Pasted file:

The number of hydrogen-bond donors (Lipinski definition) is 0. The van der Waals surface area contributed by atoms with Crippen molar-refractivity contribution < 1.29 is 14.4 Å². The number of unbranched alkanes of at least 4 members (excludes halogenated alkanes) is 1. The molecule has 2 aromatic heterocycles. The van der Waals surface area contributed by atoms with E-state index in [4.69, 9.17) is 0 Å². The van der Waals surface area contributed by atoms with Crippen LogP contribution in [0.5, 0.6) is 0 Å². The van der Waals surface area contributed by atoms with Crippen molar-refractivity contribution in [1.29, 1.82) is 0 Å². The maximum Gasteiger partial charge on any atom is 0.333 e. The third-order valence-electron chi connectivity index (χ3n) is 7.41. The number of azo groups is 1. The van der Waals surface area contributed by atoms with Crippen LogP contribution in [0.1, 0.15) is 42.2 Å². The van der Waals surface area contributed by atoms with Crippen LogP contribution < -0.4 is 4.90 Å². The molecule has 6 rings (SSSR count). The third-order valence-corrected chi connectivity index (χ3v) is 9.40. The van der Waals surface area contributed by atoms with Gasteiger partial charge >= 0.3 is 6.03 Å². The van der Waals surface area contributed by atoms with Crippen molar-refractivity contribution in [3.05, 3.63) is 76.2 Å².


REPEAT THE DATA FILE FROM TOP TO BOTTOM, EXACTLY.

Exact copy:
The number of hydrogen-bond donors (Lipinski definition) is 0. The van der Waals surface area contributed by atoms with Crippen molar-refractivity contribution < 1.29 is 14.4 Å². The number of unbranched alkanes of at least 4 members (excludes halogenated alkanes) is 1. The molecule has 2 aromatic heterocycles. The van der Waals surface area contributed by atoms with E-state index in [4.69, 9.17) is 0 Å². The van der Waals surface area contributed by atoms with Crippen LogP contribution in [0.5, 0.6) is 0 Å². The van der Waals surface area contributed by atoms with Crippen molar-refractivity contribution in [1.29, 1.82) is 0 Å². The maximum Gasteiger partial charge on any atom is 0.333 e. The third-order valence-electron chi connectivity index (χ3n) is 7.41. The number of azo groups is 1. The van der Waals surface area contributed by atoms with Crippen LogP contribution in [0.1, 0.15) is 42.2 Å². The van der Waals surface area contributed by atoms with Crippen LogP contribution < -0.4 is 4.90 Å². The molecule has 6 rings (SSSR count). The third-order valence-corrected chi connectivity index (χ3v) is 9.40. The van der Waals surface area contributed by atoms with Gasteiger partial charge >= 0.3 is 6.03 Å². The van der Waals surface area contributed by atoms with Crippen molar-refractivity contribution in [3.05, 3.63) is 76.2 Å².